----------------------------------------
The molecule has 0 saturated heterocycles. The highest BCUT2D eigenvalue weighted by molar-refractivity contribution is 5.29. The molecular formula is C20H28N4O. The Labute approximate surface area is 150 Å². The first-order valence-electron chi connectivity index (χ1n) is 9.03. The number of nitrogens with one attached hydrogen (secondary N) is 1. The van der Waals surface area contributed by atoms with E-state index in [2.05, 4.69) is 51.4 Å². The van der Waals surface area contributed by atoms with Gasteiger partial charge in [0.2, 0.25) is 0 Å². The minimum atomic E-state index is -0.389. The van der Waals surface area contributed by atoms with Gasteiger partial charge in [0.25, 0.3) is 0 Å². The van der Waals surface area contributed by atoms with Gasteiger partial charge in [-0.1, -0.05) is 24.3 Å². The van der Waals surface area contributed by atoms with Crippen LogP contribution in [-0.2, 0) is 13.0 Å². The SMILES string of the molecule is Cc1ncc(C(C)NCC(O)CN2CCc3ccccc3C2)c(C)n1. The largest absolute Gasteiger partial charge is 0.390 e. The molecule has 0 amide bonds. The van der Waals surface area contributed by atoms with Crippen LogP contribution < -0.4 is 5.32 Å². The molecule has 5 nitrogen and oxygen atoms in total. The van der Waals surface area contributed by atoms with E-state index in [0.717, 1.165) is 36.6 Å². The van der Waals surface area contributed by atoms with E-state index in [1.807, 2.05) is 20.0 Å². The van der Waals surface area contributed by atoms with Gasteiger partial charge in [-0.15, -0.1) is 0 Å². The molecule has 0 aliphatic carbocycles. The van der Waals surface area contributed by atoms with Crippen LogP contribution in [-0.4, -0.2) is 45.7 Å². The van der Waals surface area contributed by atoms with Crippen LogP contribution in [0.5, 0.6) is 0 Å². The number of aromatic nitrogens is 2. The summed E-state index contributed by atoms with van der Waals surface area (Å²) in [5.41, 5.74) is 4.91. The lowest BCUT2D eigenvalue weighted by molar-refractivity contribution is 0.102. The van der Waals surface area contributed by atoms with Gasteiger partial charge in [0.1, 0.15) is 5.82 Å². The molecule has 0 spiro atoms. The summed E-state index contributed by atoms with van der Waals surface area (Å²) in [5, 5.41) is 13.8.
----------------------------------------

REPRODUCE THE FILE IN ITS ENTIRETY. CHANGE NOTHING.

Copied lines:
The molecule has 0 saturated heterocycles. The highest BCUT2D eigenvalue weighted by molar-refractivity contribution is 5.29. The molecular formula is C20H28N4O. The Labute approximate surface area is 150 Å². The first-order valence-electron chi connectivity index (χ1n) is 9.03. The number of nitrogens with one attached hydrogen (secondary N) is 1. The van der Waals surface area contributed by atoms with E-state index in [2.05, 4.69) is 51.4 Å². The van der Waals surface area contributed by atoms with Gasteiger partial charge in [0.2, 0.25) is 0 Å². The minimum atomic E-state index is -0.389. The van der Waals surface area contributed by atoms with Gasteiger partial charge in [0.25, 0.3) is 0 Å². The van der Waals surface area contributed by atoms with Gasteiger partial charge in [-0.1, -0.05) is 24.3 Å². The van der Waals surface area contributed by atoms with Crippen LogP contribution in [-0.2, 0) is 13.0 Å². The SMILES string of the molecule is Cc1ncc(C(C)NCC(O)CN2CCc3ccccc3C2)c(C)n1. The largest absolute Gasteiger partial charge is 0.390 e. The molecule has 0 amide bonds. The van der Waals surface area contributed by atoms with Crippen LogP contribution < -0.4 is 5.32 Å². The molecule has 5 nitrogen and oxygen atoms in total. The van der Waals surface area contributed by atoms with E-state index in [0.717, 1.165) is 36.6 Å². The van der Waals surface area contributed by atoms with E-state index in [1.807, 2.05) is 20.0 Å². The van der Waals surface area contributed by atoms with Gasteiger partial charge in [-0.15, -0.1) is 0 Å². The molecule has 0 aliphatic carbocycles. The van der Waals surface area contributed by atoms with Crippen LogP contribution in [-0.4, -0.2) is 45.7 Å². The van der Waals surface area contributed by atoms with Crippen LogP contribution in [0.5, 0.6) is 0 Å². The number of aromatic nitrogens is 2. The summed E-state index contributed by atoms with van der Waals surface area (Å²) in [5.41, 5.74) is 4.91. The lowest BCUT2D eigenvalue weighted by molar-refractivity contribution is 0.102. The van der Waals surface area contributed by atoms with Gasteiger partial charge in [0.1, 0.15) is 5.82 Å². The molecule has 0 spiro atoms. The summed E-state index contributed by atoms with van der Waals surface area (Å²) in [5, 5.41) is 13.8.